Saturday, January 28, 2006

Teaching and Learning

Stephanie Learns to Ski
When I arrive at the dojang, Stephanie is there. She's complaining about a sore arm, but is not unhappy. She hurt her arm learning to ski on a class trip.

"Have you skied before?" I ask.

"Once. We had a two-hour lesson before we started. I wouldn't ski without a lesson first."

Lots of people love skiing; however, I think I've passed the age when it's good to start. I am no longer fearless about speed and hills!

The Tae Kwon Do Mom teaches Step Sparring
"Do you know the orange belt step sparring?" Patrick comes up to me with this question as I enter the dojang.

"I think I do. Are you working on them?" I ask.

"Um hmm."

So Patrick and I work on Orange Belt step sparring before class. It's a good exercise for me, and I'm surprised how much I remember.

"It's only because of Brian that I remember all this," I say to Brian A. who walks by. (He claims to only know White and Yellow.) "He makes me do the Orange and Green belt sparring. I just want to work on White and Yellow. I'm not sure why he's so ambitious to learn all of them."

"It's because Kevin knows them all," says Brian A.

Well of course! Guys are much more aware of friendly competition. Must be one of those Y-chromosome things.

Teaching a new Tae Kwon Do mom
Last time I was at class, some new people joined. They're there again this Saturday: Amy, Gabe, and their two young boys. Brian A. helps them with basic moves at the beginning of class. At the end, I work with them on Chun-Jee. "It's the hardest form you'll learn," says Stacey. I remember how hard it was to learn that very first form!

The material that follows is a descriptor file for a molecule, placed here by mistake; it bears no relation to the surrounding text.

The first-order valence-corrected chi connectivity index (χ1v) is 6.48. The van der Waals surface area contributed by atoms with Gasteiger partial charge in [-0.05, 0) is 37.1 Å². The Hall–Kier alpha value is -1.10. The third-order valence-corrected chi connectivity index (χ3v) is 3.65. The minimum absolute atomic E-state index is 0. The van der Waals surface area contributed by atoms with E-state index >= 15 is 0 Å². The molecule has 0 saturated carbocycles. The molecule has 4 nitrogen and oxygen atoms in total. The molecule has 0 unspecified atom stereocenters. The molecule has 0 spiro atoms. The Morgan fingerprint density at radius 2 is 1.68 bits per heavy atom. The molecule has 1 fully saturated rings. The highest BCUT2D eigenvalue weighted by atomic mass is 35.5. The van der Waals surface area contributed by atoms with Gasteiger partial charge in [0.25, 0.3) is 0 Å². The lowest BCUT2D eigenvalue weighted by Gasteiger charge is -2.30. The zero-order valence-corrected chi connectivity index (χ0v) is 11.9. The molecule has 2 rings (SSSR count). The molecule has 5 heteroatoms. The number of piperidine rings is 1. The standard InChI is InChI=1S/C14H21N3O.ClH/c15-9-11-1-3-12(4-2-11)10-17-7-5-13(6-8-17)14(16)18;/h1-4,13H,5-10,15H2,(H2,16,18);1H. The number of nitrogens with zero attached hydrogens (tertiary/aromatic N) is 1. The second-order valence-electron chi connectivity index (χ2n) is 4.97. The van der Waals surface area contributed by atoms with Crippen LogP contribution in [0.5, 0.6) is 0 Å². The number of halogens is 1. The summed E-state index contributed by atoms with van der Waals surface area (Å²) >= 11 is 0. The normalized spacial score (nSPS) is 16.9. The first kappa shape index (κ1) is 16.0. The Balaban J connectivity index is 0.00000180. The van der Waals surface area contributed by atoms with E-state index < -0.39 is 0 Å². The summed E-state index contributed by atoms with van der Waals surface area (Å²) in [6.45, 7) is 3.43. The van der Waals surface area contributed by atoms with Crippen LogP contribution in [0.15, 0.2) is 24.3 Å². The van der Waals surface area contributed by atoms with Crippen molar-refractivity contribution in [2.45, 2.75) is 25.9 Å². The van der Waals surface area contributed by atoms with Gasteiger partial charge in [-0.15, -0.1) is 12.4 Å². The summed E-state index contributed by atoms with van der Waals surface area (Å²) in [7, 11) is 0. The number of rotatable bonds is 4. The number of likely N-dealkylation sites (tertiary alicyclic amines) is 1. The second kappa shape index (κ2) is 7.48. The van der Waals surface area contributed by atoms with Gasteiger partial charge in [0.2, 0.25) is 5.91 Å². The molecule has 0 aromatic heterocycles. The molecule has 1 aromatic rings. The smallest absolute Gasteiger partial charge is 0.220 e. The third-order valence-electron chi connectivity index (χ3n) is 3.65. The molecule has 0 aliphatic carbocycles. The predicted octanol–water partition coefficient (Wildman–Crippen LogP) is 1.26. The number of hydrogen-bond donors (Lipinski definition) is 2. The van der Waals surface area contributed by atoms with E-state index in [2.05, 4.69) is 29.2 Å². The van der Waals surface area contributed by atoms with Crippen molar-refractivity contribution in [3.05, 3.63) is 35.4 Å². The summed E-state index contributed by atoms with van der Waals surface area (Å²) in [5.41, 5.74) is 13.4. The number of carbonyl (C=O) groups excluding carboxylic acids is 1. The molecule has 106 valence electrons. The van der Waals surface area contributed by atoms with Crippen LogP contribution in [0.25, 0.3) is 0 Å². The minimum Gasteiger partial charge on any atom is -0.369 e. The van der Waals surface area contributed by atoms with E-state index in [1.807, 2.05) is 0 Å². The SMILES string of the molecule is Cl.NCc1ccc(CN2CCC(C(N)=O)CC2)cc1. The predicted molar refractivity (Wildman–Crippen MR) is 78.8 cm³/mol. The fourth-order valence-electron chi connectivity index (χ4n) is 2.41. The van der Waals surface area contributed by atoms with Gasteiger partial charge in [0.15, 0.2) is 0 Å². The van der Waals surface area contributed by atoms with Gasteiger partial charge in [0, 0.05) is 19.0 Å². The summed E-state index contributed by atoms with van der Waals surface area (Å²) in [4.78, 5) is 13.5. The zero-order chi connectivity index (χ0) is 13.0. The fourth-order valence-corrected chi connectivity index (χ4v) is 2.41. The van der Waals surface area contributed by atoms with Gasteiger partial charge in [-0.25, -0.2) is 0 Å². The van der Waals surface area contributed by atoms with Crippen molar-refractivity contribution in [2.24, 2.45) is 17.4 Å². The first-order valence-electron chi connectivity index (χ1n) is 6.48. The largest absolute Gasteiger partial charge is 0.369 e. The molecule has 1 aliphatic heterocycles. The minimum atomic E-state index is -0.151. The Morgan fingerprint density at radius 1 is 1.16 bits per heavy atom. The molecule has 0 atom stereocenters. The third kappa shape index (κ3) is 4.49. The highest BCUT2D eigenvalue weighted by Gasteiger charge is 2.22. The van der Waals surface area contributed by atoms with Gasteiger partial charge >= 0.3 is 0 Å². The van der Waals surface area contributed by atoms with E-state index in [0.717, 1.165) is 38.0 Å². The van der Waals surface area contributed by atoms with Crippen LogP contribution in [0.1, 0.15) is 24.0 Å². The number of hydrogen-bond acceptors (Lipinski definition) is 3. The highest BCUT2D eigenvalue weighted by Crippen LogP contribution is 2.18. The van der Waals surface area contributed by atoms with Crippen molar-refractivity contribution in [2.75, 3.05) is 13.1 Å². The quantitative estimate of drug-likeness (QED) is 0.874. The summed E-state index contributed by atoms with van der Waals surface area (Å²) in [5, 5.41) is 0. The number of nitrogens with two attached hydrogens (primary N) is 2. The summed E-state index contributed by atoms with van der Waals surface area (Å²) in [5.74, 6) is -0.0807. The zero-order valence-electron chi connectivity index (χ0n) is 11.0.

I show Amy and Gabe the first two movements and have them do them over and over. We do "just feet," then work on the low block that goes with it. I like working with people one-on-one.

Talking about Teaching
After class, Justin appears. He'd been taking his SAT. "How'd it go?" we all ask. He shrugs.

We get to talking about the new junior black belt class he's been leading. Apparently he asked the kids about whether children should get black belts, and why (see my post of 26 Jan). Of course they thought children SHOULD be able to earn black belts, but couldn't explain why. Justin said he wrote about the question on his blog. I'm going to check it out.

Brian A., Stacey, Justin, and I all have strong feelings that junior black belts should only be teaching if they are supervised closely by adults. We have to make our views very clear to Master Hughes. As I pointed out, it's not really fair to expect children to know how to run a class. But there are plenty of opportunities to have them learn to teach and lead.

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